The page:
This temporary but rugged deer fence is also a great way to keep deer away from forested areas with a high level of natural regeneration.  You can simply attached the netting to surrounding trees to form a quick & easy exclosure. 

For more information about our Food Plot Deer Fence, please contact us today!

Tuesday, March 15, 2011

Cost of Tree Tubes: Compared to What?

This past Sunday's Dilbert comic strip was very funny, and it reminded me of conversations I used to have with foresters about the cost of tree tubes

The pointy haired boss (who hasn't had one of those?) says, "I can't sign off on this plan. It's too expensive."  To which Dilbert's colleague asks him, "You heard me say that doing nothing will end up costing twice as much, right?"  To which the boss says, "Yes."

The colleague continues, "And you understand that this is your only alternative?"  At this point the boss leaves and asks Dilbert to explain things to his colleague. 

Dilbert says: "My boss doesn't understand that costs should be compared to alternatives."

Foresters used to routinely tell me that treeshelters were too expensive.  The question they never answers was, "Compared to what?"  There are really only two things to which you can legitimately compare the cost of tree tubes.

First, you can compare the cost of tree tubes to simply buying trees and planting them.  In other words, you can compare to failure - and that's mostly what foresters were comparing to.  But the cost of failure is a lot higher than foresters used to account for.  It's not just the cost of seedlings and planting - and then doing it over and over again.  It's the cost of repeated site prep. It's the lost time - time that you could have sent doing something else, and the added time it will take to reach your planting goal.  Failure definitely costs a lot more than tree tubes.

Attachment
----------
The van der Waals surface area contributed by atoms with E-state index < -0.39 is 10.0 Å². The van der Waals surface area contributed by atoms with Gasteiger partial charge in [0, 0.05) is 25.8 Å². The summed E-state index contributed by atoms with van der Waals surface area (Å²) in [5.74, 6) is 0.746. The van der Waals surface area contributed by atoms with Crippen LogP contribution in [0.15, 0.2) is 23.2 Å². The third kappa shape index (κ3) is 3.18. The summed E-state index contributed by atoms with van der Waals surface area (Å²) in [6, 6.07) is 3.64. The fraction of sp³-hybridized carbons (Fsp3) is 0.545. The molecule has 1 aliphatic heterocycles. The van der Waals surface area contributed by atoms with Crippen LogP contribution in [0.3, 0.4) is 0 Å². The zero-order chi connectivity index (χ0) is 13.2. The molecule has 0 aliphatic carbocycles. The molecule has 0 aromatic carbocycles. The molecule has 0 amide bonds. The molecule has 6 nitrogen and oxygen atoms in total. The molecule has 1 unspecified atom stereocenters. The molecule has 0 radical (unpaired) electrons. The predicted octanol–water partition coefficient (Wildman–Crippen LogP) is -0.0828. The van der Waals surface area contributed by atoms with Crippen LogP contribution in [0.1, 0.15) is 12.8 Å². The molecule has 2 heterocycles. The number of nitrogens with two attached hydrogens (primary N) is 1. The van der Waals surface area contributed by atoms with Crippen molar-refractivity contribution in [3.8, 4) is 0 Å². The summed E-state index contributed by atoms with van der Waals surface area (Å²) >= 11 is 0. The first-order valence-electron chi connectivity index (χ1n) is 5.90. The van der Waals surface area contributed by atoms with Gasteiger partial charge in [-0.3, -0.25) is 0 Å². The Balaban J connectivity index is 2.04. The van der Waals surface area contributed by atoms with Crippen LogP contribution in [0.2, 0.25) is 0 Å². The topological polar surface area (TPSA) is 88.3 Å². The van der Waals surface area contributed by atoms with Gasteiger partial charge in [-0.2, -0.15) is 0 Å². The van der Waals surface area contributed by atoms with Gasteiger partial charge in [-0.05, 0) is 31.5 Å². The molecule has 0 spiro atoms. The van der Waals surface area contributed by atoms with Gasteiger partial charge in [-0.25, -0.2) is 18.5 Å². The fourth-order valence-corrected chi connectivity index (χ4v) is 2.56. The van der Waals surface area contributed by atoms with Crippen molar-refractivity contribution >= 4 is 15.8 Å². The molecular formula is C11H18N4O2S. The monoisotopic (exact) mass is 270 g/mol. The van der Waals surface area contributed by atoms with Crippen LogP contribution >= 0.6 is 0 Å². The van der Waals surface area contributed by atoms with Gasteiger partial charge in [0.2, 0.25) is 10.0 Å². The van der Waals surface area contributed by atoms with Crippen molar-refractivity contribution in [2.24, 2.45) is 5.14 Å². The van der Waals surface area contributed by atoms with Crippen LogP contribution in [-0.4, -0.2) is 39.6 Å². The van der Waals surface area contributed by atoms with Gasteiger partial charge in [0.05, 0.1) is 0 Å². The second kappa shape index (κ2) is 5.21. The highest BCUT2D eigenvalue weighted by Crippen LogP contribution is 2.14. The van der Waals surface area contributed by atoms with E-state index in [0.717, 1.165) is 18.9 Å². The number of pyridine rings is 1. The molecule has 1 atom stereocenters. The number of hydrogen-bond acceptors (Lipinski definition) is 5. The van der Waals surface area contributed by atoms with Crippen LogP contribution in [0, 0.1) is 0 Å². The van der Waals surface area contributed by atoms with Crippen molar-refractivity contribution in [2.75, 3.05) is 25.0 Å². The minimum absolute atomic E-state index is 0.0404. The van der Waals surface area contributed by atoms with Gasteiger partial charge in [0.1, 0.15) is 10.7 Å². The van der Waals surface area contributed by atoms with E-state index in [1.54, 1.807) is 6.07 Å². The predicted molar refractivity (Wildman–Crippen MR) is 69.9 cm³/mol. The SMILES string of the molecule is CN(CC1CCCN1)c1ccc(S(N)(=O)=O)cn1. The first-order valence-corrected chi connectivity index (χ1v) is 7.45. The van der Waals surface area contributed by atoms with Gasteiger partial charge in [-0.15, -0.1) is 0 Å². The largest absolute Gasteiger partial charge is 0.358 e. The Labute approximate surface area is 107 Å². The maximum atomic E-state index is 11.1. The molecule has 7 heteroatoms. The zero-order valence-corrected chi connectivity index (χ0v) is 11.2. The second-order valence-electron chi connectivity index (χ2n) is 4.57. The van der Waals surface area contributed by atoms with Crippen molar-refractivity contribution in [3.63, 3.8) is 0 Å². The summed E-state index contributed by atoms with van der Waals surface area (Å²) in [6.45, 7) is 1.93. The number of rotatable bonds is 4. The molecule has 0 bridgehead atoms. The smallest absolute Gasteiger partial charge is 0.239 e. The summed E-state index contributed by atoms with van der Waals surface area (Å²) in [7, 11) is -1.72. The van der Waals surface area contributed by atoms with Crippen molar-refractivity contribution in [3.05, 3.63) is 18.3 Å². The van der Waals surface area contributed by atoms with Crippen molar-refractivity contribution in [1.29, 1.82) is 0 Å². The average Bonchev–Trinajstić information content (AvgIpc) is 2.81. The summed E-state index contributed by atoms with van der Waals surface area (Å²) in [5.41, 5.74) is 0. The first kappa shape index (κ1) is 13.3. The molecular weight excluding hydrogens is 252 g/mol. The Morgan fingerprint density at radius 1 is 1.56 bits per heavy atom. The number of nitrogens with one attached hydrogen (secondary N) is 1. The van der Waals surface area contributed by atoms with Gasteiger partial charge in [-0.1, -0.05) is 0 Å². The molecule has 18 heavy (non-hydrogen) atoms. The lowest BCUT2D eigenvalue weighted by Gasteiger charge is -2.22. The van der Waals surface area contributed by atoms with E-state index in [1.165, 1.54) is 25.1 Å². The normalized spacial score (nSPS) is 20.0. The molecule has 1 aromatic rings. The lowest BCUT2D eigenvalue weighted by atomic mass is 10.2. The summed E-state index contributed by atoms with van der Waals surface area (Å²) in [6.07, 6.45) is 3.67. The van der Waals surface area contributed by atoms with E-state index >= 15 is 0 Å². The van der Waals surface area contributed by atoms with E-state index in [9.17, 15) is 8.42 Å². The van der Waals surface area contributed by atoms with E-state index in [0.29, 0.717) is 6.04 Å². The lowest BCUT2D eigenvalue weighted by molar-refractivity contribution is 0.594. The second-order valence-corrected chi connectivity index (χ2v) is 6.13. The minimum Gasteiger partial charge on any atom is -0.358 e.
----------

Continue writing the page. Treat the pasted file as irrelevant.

Second, you can consider everything you would have to do to have a successful tree planting project without tree tubes, and then compare the cost of tree tubes to that.  Without tree tubes,

1)  You'd have to provide another form of browse protection - wire cages, fencing, or repeated treatments with deer repellent

2) Your trees would still be vulnerable to moisture stress and seasonal droughts, either requiring watering or significant seedling mortality/replacement

3) Weed control takes ten times longer without tree tubes - with most of that added time being simply finding your trees amidst the grass and brush, and the other time spent protecting the seedlings from herbicide spray while you treat the grass.  The added time for weed control combined with the fact that most landowners have limited time to devote to maintaining their planting means that weed control is more likely not to get done without tree tubes... resulting in lower survival rates, more replanting, more lost time, etc.

I'm probably "preaching to the choir" here.  In that last 5 years I have seen a major shift in thinking.  I honestly can't remember the last time someone told me that tree tubes were too expensive.  So many more landowners just "get it" and understand that compared to what you'd have to do to grow trees without tree tubes, the tree tubes are a bargain.  And as for failure... for today's landowner failure is simply not an option.

This Dilbert comic tickled me because it took me back to the "bad old days" when hardwood planting failure was the rule rather than the exception, and perfectly encapsulated the discussions I had all too many times.